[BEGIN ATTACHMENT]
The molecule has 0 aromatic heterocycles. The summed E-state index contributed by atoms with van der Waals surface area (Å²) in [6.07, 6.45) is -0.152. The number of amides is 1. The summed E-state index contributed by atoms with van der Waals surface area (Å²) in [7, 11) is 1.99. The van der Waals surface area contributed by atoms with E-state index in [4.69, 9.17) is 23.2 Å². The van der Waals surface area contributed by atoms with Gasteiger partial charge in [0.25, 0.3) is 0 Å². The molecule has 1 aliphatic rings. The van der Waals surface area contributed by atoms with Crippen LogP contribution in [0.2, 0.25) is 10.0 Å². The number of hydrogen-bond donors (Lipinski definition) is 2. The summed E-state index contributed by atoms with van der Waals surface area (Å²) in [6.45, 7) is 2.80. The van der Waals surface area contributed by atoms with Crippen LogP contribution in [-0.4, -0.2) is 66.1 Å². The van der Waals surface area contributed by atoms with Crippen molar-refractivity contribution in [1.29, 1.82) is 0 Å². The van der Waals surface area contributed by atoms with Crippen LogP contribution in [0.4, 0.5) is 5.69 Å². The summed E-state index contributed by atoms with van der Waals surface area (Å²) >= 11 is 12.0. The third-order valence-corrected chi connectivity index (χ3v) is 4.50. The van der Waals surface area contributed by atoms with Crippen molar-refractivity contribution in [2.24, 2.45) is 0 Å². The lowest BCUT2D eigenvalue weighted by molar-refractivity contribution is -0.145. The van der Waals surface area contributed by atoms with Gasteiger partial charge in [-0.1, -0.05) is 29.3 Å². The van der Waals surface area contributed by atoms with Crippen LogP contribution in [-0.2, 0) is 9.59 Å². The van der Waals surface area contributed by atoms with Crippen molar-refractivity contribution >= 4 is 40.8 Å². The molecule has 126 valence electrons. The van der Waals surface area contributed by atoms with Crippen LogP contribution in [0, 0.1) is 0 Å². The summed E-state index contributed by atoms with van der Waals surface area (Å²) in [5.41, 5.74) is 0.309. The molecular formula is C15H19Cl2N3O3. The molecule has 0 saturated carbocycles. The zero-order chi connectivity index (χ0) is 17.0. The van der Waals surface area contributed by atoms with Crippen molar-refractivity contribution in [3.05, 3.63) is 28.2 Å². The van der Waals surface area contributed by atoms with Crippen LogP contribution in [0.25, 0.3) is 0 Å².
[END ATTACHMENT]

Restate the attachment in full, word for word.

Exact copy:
The molecule has 0 aromatic heterocycles. The summed E-state index contributed by atoms with van der Waals surface area (Å²) in [6.07, 6.45) is -0.152. The number of amides is 1. The summed E-state index contributed by atoms with van der Waals surface area (Å²) in [7, 11) is 1.99. The van der Waals surface area contributed by atoms with E-state index in [4.69, 9.17) is 23.2 Å². The van der Waals surface area contributed by atoms with Gasteiger partial charge in [0.25, 0.3) is 0 Å². The molecule has 1 aliphatic rings. The van der Waals surface area contributed by atoms with Crippen LogP contribution in [0.2, 0.25) is 10.0 Å². The number of hydrogen-bond donors (Lipinski definition) is 2. The summed E-state index contributed by atoms with van der Waals surface area (Å²) in [6.45, 7) is 2.80. The van der Waals surface area contributed by atoms with Crippen LogP contribution in [-0.4, -0.2) is 66.1 Å². The van der Waals surface area contributed by atoms with Crippen molar-refractivity contribution in [1.29, 1.82) is 0 Å². The van der Waals surface area contributed by atoms with Crippen LogP contribution in [0.4, 0.5) is 5.69 Å². The summed E-state index contributed by atoms with van der Waals surface area (Å²) >= 11 is 12.0. The third-order valence-corrected chi connectivity index (χ3v) is 4.50. The van der Waals surface area contributed by atoms with Crippen molar-refractivity contribution in [2.24, 2.45) is 0 Å². The lowest BCUT2D eigenvalue weighted by molar-refractivity contribution is -0.145. The van der Waals surface area contributed by atoms with Gasteiger partial charge in [-0.1, -0.05) is 29.3 Å². The van der Waals surface area contributed by atoms with Crippen LogP contribution in [-0.2, 0) is 9.59 Å². The van der Waals surface area contributed by atoms with Crippen molar-refractivity contribution >= 4 is 40.8 Å². The molecule has 126 valence electrons. The van der Waals surface area contributed by atoms with Crippen LogP contribution in [0, 0.1) is 0 Å². The summed E-state index contributed by atoms with van der Waals surface area (Å²) in [5.41, 5.74) is 0.309. The molecular formula is C15H19Cl2N3O3. The molecule has 0 saturated carbocycles. The zero-order chi connectivity index (χ0) is 17.0. The van der Waals surface area contributed by atoms with Crippen molar-refractivity contribution in [3.05, 3.63) is 28.2 Å². The van der Waals surface area contributed by atoms with Crippen LogP contribution in [0.25, 0.3) is 0 Å².